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Among the other freedoms, the spirit of our age has been and remains largely defined by freedom of enterprise. Of course, it was not always so. Why an era makes a preferred choice in favor of one freedom or another, fighting for it, suffering for it and shedding blood for it, is a special question. Let us remember for how many centuries the struggle for religious freedom served as a dramatic and sometimes tragic leitmotif in European history.

"It seems that Moscow, will never forgive NATO for being the alliance that survived the Cold War," so wrote one influential European newspaper a few days ago. This is not so at all, but try to agree with me that it is difficult to forgive those who, having survived the Cold War, have not learned their lessons. Down to the 60th anniversary of NATO, a lot has been said about the fact that it saved the world from a Third World War, consolidated Europe and provided a peaceful conclusion to the Cold War. These words are similar to the views and opinions once expressed by Margaret Thatcher, that nuclear weapons saved us from a Third World War.

Brainstorming is a remarkable American invention, but the practice may be untimely amidst serious fighting. At the moment the war against the Talibs in Afghanistan is raging while, according to European expert estimates, the extremist groups are at the peak of power and therefore unreceptive to negotiation offers. With the Talibs entrenched in Afghanistan as well as in Iraq and Somalia, even seemingly sober plans for political reform in Afghanistan stand no chance.

Unlike Great Britain and France, the US has no colonial experience, but it must be credited with learning fast. At present Washington is demonstrating an unprecedented level of tolerance to local customs and traditions in Afghanistan. Aware of the Afghan population's adherence to tribal independence and of its resulting allergy to hypercentralization of governance, Washington is increasingly leaning towards the model of distributed administration for the country. Currently the US is looking into the possibility of considerable autonomy for Afghanistan's provinces.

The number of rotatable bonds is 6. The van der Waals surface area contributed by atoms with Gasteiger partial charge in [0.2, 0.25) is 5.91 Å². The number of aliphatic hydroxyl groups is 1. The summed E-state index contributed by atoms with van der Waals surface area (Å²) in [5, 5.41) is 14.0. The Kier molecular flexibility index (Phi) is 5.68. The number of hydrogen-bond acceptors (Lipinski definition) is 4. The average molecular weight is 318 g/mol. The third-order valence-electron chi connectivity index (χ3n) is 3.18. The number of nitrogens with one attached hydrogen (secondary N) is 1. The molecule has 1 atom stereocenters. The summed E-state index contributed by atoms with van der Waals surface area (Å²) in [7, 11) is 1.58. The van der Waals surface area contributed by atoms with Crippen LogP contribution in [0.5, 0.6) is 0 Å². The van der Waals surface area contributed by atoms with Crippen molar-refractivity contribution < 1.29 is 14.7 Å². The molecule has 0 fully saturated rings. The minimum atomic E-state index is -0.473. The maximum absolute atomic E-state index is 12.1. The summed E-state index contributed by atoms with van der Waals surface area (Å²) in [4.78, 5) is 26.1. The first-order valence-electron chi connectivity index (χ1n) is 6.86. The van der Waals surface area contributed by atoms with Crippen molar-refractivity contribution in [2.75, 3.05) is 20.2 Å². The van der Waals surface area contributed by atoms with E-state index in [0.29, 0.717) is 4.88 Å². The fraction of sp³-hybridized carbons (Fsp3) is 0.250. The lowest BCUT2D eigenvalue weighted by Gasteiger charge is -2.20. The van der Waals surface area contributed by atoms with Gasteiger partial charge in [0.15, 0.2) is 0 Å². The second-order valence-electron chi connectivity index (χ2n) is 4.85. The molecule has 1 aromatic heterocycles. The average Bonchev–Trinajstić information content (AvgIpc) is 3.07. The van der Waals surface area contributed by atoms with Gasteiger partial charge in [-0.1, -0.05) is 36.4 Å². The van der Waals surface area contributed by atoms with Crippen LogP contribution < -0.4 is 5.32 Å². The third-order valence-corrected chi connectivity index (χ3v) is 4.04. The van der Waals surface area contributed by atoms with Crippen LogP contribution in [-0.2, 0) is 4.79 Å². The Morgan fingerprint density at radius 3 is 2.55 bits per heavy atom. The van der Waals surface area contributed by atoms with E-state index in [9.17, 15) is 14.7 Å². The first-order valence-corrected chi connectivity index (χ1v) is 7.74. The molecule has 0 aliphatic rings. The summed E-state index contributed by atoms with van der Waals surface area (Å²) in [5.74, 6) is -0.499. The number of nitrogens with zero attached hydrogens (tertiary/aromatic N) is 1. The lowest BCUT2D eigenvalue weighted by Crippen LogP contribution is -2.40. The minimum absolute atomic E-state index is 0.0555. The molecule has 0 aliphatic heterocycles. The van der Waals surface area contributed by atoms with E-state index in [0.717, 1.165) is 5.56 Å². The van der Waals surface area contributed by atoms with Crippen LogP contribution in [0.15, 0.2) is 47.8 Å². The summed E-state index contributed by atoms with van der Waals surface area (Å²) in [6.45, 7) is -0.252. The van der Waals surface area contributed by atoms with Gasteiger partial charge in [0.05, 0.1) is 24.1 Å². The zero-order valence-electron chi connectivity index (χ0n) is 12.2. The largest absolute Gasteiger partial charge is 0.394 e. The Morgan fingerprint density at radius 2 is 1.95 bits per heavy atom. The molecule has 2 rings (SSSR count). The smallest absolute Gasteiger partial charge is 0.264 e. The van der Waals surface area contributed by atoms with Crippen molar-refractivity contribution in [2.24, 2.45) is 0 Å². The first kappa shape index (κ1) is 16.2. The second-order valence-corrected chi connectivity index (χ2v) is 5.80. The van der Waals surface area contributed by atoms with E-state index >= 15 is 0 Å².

Receiving the Nobel Prize in Oslo, US president B. Obama painted a grim picture of the problems the world would have to face if — not getting the due assistance from other countries — the US lost the war in Afghanistan. At the moment, it would be unfair to complain that the NATO allies, Russia, and several other countries did not help the US in the Afghan campaign. While the Talib forces in Afghanistan are no match to those of the Western coalition with the US at the helm, the key objective behind the mission — to make launching new terrorist attacks against the US or other countries from the Afghan territory impossible - remains out of reach after nine years of efforts. History routinely dispels triumphalist illusions of those who tend to rely excessively on military might.

The natural comparison between the 1979-1989 Soviet and the current US-led campaigns in Afghanistan highlights the fact that, confronted by the Mujahidins who were backed by the US and other countries, the Soviet forces in Afghanistan never enjoyed the vast superiority over their enemy such as the one the Western coalition maintains in the country nowadays. The budget of the Soviet war in Afghanistan was also fairly modest compared to the amounts of money poured by the US into the Afghan campaign. In this light, it may seem surprising that the US control over the Afghan territory is chronically patchy and that the Talib leaders are not serially standing trials in the Hague yet.

Looking through the documents of the Yalta Conference of the "Big Three" in 1945, one could not help but wonder, what great material it would be for a play in the theater! Against the backdrop of still grand and terrible pictures of the war, with the participation of such vibrant and diverse characters, hidden, but constantly forcing their way out of conflicts of interest. Here even curiosities and humor are electrified by special drama. Just Stalin's introduction of Beria to his Anglo-American counterparts saying: "This is our Himmler!" Or, for example, Stalin's reaction to the fact that in their correspondence, Churchill and Roosevelt called him "Uncle Joe", as Roosevelt had said loudly, after Churchill had encouraged him the day before. Stalin immediately said: "When can I get up from the table and walk away?" And then some member of the U.S. delegation, defusing the situation, said," You call America Uncle Sam."  So Stalin calmed down.

The "Passionarity theory of ethnicity" has some flaws when we begin to apply it to modern life. The presence of the "heroic layer," ready to sacrifice themselves for the sake of historical purpose, is not a necessary attribute today of a passionist civilization, nation, or ethnic group. Neither the United States nor China, who are the most passionarist members of the international process do not themselves represent anything heroic, except, perhaps, the possibility to challenge the "mainstream" of Obama. The circumstance that a year ago caused delight in Americans yearning for a political hero. Otherwise, we are dealing with the passionarity of an anthill, the hyperactivity in which, let aside excess production, there is nothing heroic. In fact, what can be heroic about an anthill?